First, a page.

($36 Est.) 90 Points, grapelive

Grapelive: Wine of the Day January 28, 2018

2012 Schlossgut Diel, Riesling Trocken, Dorsheimer Pittermannchen, Grosses Gewächs, Nahe Germany.
Just starting to allow a glimpse of maturity, the intense and remarkable Schlossgut Diel Pittermannchen GG ultra dry Riesling is an amazing wine in the same league as the best from Chablis, seriously this is a Riesling from Caroline Diel that rivals any of the Grand Cru bottlings from Dauvissat or Raveneau! Pure Riesling in varietal character and flavor, but this wine is anything but ordinary with muted stone/orchard fruit and a mouthful of liquid flint/shale with a zesty and steely core of acidity, extract and mineral force. The Cru Pittermännchen is Caroline’s slate soiled vineyard, her other Grosse Lage sites are led by quartzite (Burgberg) and gravel (the most famous Goldloch) and that shows in this wines flinty nature and it’s cerebral/profound intricate detailing, in particular this 2012 vintage which is loaded to the gills with energy and verve, but still shows off Caroline’s gifted touch and refinement, while still youthful it has everything coming good right now and it’s a gorgeous wine that deserves your full attention. Layered with a light golden hue this Pittermannchen GG starts with smoky stones, sea breezes (brine), white flowers and spices leading off before the palate fully unfolds into a powerful expression of great dry Riesling with a mix of taught and chalky citrus, stone fruits (white peach & apricot), fig, kumquat and quince, adding baking spices, white chamomile tea, rose oil, dried ginger, wet rock, lingering lime and nectarine. Air allows the texture to be appreciated and this wine turns of it’s inner grace and class, this wine has no flab or makes any apologies for it’s terroir driven character and slightly aloof personality, it’s a wine that doesn’t need any glitz to be understood for it’s regal almost austere presence. This wine is German precision to the max and should be that way, it’s a stunning example of Diel’s house style, nearly perfect in every way, those that have it will understand and be awestruck, absolutely 100% brilliant! In the cellar, Caroline uses native or Sponti ferments and she uses a combination of stuckfass, and larger German oak casks as well as cement tanks, everything is done to prevent any oxidation in the grapes and the sorting is extreme, only the best will do here. Diel has crafted some fabulous entry level wines in the 2016 vintage that you should be buying by the case, especially her Feinherb and Kabinett offering, but if you want a masterpiece look for her Grosses Gewachs with a few years of age like this one!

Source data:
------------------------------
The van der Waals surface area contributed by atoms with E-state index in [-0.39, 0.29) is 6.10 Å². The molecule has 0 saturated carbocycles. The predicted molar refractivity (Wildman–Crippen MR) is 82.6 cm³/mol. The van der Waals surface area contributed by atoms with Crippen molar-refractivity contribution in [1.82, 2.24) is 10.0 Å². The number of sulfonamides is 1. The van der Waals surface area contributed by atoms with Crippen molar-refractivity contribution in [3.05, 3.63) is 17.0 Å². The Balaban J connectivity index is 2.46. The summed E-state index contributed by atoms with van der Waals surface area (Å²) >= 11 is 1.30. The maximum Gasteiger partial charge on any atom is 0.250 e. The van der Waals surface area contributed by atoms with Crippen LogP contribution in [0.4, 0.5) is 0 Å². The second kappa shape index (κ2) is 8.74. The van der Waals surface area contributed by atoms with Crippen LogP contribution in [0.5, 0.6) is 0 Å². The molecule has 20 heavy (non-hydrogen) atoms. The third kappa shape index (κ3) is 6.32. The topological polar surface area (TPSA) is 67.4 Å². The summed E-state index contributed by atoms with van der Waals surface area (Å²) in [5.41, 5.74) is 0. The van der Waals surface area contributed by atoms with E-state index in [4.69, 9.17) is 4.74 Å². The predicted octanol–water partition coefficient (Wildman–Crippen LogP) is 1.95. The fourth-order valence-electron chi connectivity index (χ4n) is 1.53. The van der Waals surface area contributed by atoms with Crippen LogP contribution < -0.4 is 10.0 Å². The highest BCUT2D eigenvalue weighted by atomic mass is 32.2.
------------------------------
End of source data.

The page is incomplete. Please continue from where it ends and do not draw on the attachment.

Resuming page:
($69 Est.) 95 Points, grapelive

Grapelive: Wine of the Day January 27, 2018

2016 Weingut Leitz, Riesling Spatlese, Rüdesheimer Berg Magdalenenkreuz, Rheingau Germany.